But our subucculous tryst still isn’t assured total success. That’s because regardless of whether bass is passive or active, in the vast majority of cases it generates inside a box to radiate 360°. Due to the long bass wavelengths involved, they wrap around the cabinets to reflect from all our walls, ceiling, floor and furnishings. That’s at minimum six main reflective surfaces which all add reflective SPL to the direct sound. That extra output is casually referred to as room gain. While it’s free, it always kicks in late because the reflections that cause it travel longer to delay in time. The larger our room and the higher our ceilings, the more the time delay between direct and reflected bass grows. Unless our mains are true omnis like Avantages, Duevel, German Physiks or mbl, frequencies above ~200Hz become more and more directional so the mix of direct and reflected sound is very nonlinear across the bandwidth.
So-called room correction (analog or DSP) massages the frequency response to notch out certain peaks and attempts to mellow dips caused by room modes (standing waves between opposing surfaces including corner-to-corner diagonals). Just so, room compensation can’t do much for the time domain. Bass still ricochets around our room. Direct bass is still dominated ~6:1 by late-arriving reflections. Improving our room’s reflective/absorptive behavior requires physical room treatments. As John’s recent Vicoustic adventure showed, to influence the low frequencies relies on large absorptive volumes. Those go beyond most domestically acceptable solutions unless a suspended ceiling offers hiding space for big absorbers.
Can room gain and its influence on the time domain be cut some other way than by absorption? It can. One way is speakers/subs whose bass doesn’t radiate 360° in the first place. Hello dipoles aka open baffles and panel speakers. Their out-of-phase rear radiation doesn’t trap inside a box but is free to play the room. In/out-of-phase front/back radiation meets at the sides and cancels. Hello ‘figure 8’ dispersion pattern. It eliminates our room’s sidewalls as reflective surfaces. That automatically subtracts at least 30% of room gain. It’s not a complete solution but still effective nonetheless.
Speakers with cardioid bass like the Kii Three accomplish a similar thing by targeting how much bass can reflect off the front wall and to a lesser degree the side walls. This they do with heavy DSP, strategic driver positioning and managed cancellation. Open-baffle speakers do it purely acoustically. An obscure dipole wrinkle is the Alex Ridthaler Ripol which adds reduced front-wall output for even higher directivity in the bass. There’s also PSI Audio’s active bass trap or anti-subwoofer claimed to be “easy to set up and move, no calibration required and efficient like passive absorbers 25 x its size to take care of any room modes from 15 – 150Hz.”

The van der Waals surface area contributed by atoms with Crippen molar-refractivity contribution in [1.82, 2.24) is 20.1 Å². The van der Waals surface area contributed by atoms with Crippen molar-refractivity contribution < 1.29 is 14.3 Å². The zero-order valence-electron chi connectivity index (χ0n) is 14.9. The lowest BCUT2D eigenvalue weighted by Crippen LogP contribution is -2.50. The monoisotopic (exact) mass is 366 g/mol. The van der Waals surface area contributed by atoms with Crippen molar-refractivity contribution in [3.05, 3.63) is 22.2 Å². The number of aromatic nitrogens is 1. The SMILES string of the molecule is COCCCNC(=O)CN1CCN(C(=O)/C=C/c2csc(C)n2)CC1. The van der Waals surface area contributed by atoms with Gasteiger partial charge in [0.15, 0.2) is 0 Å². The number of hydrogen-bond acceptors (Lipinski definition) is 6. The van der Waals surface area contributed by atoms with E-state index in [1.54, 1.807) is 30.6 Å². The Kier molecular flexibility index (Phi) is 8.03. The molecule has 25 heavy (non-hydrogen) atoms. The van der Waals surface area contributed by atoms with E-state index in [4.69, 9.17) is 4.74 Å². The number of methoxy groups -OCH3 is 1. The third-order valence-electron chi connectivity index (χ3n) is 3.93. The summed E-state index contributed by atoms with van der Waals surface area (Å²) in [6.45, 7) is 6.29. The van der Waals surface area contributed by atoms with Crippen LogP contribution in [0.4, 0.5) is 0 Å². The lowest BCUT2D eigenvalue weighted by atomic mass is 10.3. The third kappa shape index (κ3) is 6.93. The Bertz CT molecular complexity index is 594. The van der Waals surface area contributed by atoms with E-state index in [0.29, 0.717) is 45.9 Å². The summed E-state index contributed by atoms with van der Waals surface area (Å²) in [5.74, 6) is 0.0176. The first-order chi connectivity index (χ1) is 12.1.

Yet another wrinkle in the search for lower better bass is structural gain from mechanical coupling. This happens when a sound appliance sinks physical vibrations into resonant supports. Like room gain, it adds output and time delay. A typical example is a subwoofer coupling to a suspended floor. The floor amplifies its output mechanically and migrates that extra energy into neighboring rooms and back up insufficiently isolated equipment racks. What’s needed now is mechanical isolation/dissipation of this jackhammer effect via purpose-engineered isolation footers like Carbide Audio’s. Those work in both the horizontal and vertical axis with roller bearings and viscoelastics. They disrupt structure-born energy transmission to keep our bass cleaner and tighter, our neighbors happier.
Whilst professionally calculated passive room treatments can be effective if big enough, they’re still guilty of being a cure for a mostly self-inflicted malaise. Ripol subwoofers from ModalAkustik and sound|kaos plus speakers from Ecobox to Voxativ with built-in Ripol bass systems seriously minimize in-room pressure generation by instead acting as very directional velocity converters. By not creating the problem in the first place, they don’t need the cure. The same holds for the Kii Three.
Folks thinking about all the implications of low domestic bass thus have a few clear paths to consider. According to my experiences, going the Ripol route without room treatments or DSP compensation is very effective and tremendously satisfying. But that would be a story for another day; and incidentally is one I’ve already told on my own website.
Today I’ll thus leave you to lusty dreams of a gorgeous subuccus. What you do about it once you wake up…now that’s entirely up to you. We’re all adults here!